Reform of federal environmental assessment law

Bill C–38, the budget implementation legislation known as the Jobs, Growth and Long-term Prosperity Act, received royal assent on June 29, 2012. Legislative changes which will have significant consequences for the federal environmental assessment (EA) regime and the federal framework of environmental regulation have thus occurred. These changes are essentially designed to restrict the scope of federal intervention, to reduce the number of decision makers and to avoid regulatory duplication. This new federal legislation is an important shift from the framework that existed up to this time.1

On July 6, 2012, The Canadian Environmental Assessment Act (CEAA)2 was repealed and replaced by the Canadian Environmental Assessment Act, 2012 (CEAA, 2012). Three regulations associated with its implementation have also come into force and were published in the Canada Gazette, Part II, on July 18, 2012. These are the regulations designating physical activities, prescribing information for the description of a designated project and dealing with cost recovery. This bulletin outlines the features of these regulations.

It should be noted that the controversial amendments made to the Fisheries Act are not yet in effect.

Regulations Designating Physical Activities (SOR/2012-147)

There are no more federal EA triggering provisions in various federal laws. Under the CEAA, 2012, the only triggering mechanism is the project itself so that only "designated projects" listed in the regulations are now subject to federal EA, under the auspices of the Canadian Environmental Assessment Agency (the Agency), the Canadian Nuclear Safety Commission or the National Energy Board, as the case may be. The list of designated physical activities incorporated in the new regulations is almost identical to the list in the old Comprehensive Study List Regulations, except for minor revisions and the removal of activities in national parks and reserves.

It should be noted that, compared to the 2,941 projects which were listed in the registry of the Agency as of a few weeks ago, only 70 projects remain on the registry today. Sixteen additional projects were specifically designated by the Minister to become subject to a federal EA.

Prescribed Information for the Description of a Designated Project Regulations (SOR/2012 148)

Information to include in the description of a designated project include, among other things:

  • General information, including the name, the nature and the proposed location of the project, the proponent's name and contact information as well as the name and contact information of its primary representative, the description and results of any consultations undertaken and other relevant information
  • Project information, including a description of the project's context and objectives, the physical works, all activities to be performed in relation to the project, any hazardous waste which will likely be generated, the timelines of the various phases of the project, and the anticipated production capacity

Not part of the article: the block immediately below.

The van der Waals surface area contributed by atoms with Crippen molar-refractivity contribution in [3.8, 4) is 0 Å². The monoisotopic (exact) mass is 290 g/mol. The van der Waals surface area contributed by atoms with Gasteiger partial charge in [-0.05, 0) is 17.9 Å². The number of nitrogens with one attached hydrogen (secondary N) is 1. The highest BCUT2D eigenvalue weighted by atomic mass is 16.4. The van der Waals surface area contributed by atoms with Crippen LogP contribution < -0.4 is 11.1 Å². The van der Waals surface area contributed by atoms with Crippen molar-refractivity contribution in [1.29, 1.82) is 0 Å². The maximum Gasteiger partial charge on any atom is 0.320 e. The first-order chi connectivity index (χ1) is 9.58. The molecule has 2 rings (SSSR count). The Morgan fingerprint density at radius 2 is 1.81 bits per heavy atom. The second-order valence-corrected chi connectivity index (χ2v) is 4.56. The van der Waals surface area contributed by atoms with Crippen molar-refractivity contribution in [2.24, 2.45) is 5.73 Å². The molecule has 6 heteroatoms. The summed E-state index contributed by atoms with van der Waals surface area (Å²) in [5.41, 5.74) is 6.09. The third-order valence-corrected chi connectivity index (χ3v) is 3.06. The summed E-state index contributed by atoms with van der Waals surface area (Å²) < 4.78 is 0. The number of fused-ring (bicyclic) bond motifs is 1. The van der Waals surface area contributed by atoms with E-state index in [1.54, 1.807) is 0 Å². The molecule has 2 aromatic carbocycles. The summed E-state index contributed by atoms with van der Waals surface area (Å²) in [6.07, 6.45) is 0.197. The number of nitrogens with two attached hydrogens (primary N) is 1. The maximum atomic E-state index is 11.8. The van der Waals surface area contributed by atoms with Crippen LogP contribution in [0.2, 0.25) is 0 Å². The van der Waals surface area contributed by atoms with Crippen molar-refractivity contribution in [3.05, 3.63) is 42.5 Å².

• Information on the location of the project, including its geographic coordinates, the site plans, the legal description of the land to be used, the presence of any residences, Indian reservations, traditional lands or federal lands;
  • Any federal involvement, including the description of any federal financial support, federal lands that may be used and applicable federal legislative and regulatory requirements; and
  • The environmental effects, including the description of the physical and biological setting, any changes that may be caused to fish, aquatic species or migratory birds, any changes to the environment that may occur on federal lands in a province other than the province in which the project is proposed to be carried out or outside Canada, any effects on Aboriginal peoples, the natural and cultural heritage or any thing that is of historical, archeological, paleontological or architectural significance.

Cost Recovery Regulations (SOR/2012-146)

If there is a federal EA, the proponent of a designated project must pay to the Agency the following costs:

  • Services provided by a third party (travel, publication and printing, distribution services, telecommunications, advertising, public meeting and panel hearing facilities and equipment);
  • Amounts related to the exercise of the Agency's responsibilities (federal government employees' salaries, benefit plans and travel expenses); and
  • Amounts related to the exercise of the responsibilities of members of a review panel (remuneration and travel expenses of review panel members).

Finally, it should be mentioned that pursuant to the CEAA, 2012 non-compliance with mandatory federal EA requirements or with the conditions included in a decision statement is now a penal offence punishable by a fine of up to $400,000.


1 For more information on Bill C-38, please read our June 2012 Legal Update "Canadian government proposes significant changes to the environmental assessment and regulatory framework".

2 S.C., 1992, c. 37.

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